The Daily Star roundtable on children in trouble with law |
More child-friendly legal system demanded
Senior ministers, legal practitioners, child-rights activists and NGO leaders at a roundtable yesterday called for a more child-friendly legal system to stop abuse of children in confinement for falling foul of the law.
Despite a comprehensive Children Act, 1974, over 1,000 juvenile offenders are wrongly tried as adults and abused under the system due to mismanagement, wrong approach to the juvenile framework and ignorance of the law by a section of the lower judiciary, police and government officers.
Law, Justice and Parliamentary Affairs Minister Moudud Ahmed and Minister for Social Welfare AAM Mujaheed, who were present at the roundtable, admitted to inadequate state systems to prevent abuse of confined children. They felt across-the-board changes in the legal system were necessary and said the amendments are in the pipeline to prevent abuse of children by the law.
"If need be, laws will be amended in case of juvenile justice to ensure that the age of a child offender is determined by the date of the offence committed," said Moudud at the roundtable titled, 'Children in trouble with Law", co-organised by Save the Children UK (SCUK) and The Daily Star at the latter's conference room.
As many as 1,004 children are currently in jail and 253 others in different Kishore Unnayan Kendras (KUK), according to a SCUK study titled 'Children in Trouble with Law'.
Among those in the KUKs, 57 children are under 5-year confinement, 14 above 5-year confinement, three in imprisonment for life and 179 others are in pre-trial or assessment stage.
Shohana Shabnam of the SCUK presented a keynote paper which said in 2002, an inter-ministerial committee was formed to protect the rights of the children and taskforces were constituted at national, district and upazila level.
The government also empowered 64 district women's affairs officers as ex-officio jail visitors and assigned upazila social welfare officers to render the duties of probation officers. The Police Headquarters also directed all police units to exercise the power of granting bail under Section 48 of the Children Act, 1974, the keynote paper added.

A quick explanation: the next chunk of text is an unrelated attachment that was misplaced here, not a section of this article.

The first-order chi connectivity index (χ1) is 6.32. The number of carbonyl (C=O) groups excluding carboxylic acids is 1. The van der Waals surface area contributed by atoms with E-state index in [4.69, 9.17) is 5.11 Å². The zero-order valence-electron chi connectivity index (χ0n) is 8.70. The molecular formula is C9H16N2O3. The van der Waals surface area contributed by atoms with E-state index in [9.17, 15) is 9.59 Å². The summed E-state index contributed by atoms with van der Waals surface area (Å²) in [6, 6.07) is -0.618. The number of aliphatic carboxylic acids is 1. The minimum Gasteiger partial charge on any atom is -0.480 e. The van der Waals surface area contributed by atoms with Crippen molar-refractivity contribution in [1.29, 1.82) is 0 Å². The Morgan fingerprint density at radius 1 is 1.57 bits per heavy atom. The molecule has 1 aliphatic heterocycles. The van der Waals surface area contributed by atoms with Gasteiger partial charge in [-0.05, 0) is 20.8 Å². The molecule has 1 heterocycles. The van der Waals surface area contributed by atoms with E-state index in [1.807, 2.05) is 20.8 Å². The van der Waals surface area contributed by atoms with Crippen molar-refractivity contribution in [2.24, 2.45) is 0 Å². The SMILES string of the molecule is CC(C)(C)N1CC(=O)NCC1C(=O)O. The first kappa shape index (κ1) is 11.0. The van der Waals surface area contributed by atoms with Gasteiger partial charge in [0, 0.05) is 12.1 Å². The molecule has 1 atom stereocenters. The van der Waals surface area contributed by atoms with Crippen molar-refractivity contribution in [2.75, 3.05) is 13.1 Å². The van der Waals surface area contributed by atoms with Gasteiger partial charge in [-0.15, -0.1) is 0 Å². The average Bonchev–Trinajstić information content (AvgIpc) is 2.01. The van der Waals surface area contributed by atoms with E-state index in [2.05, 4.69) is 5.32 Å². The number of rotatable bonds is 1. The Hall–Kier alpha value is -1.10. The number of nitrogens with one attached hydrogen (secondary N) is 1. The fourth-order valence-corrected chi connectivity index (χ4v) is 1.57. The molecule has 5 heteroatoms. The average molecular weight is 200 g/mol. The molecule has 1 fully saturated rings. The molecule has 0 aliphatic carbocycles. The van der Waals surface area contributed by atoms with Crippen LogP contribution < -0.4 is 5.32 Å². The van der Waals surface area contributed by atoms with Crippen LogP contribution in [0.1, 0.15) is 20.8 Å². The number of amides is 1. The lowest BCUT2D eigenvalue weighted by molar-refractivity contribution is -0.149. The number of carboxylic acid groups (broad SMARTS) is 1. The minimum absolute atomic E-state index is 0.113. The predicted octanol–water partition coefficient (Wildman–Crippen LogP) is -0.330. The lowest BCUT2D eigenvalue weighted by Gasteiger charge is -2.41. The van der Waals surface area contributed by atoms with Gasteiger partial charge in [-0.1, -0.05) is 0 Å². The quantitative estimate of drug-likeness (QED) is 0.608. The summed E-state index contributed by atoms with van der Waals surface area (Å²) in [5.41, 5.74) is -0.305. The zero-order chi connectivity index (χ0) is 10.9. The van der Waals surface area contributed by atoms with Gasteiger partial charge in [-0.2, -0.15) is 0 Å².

Speaking on the absence of birth and death registrations, which makes way for greater abuse of children, Moudud said that an act is on final stage to solve the issue and that he expects its passage in the next parliament session.
The minister also said the government is working on a mechanism to provide legal aid to Bangladeshi citizens imprisoned in foreign countries, particularly in the neighbouring ones.
Responding to an observation of advocate Salma Ali, executive director of Bangladesh National Women Lawyers Association, that many Bangladeshi children are confined to Indian jails, Moudud said the government would take similar measures to bring back children imprisoned in foreign jails.
He called upon all the political parties to forge a national consensus against manipulation of children for political ends. Poverty is a major reason behind juvenile offence in a country where 48 percent people live under the poverty line, he added.
Mujaheed identified three institutional and management problems in dealing with children in trouble with the law. He said the most significant problem is ignorance of magistrates, law-enforcement agencies and probation officers about the legal approach to children.
He noted that a lack of training of magistrates and other law-enforcers on how to deal with children as the second problem that impedes greater prevention of abuse of troubled children. He pointed to the absence of co-ordination between magistrates, policemen and probation officers as a major cause for improper service toward children.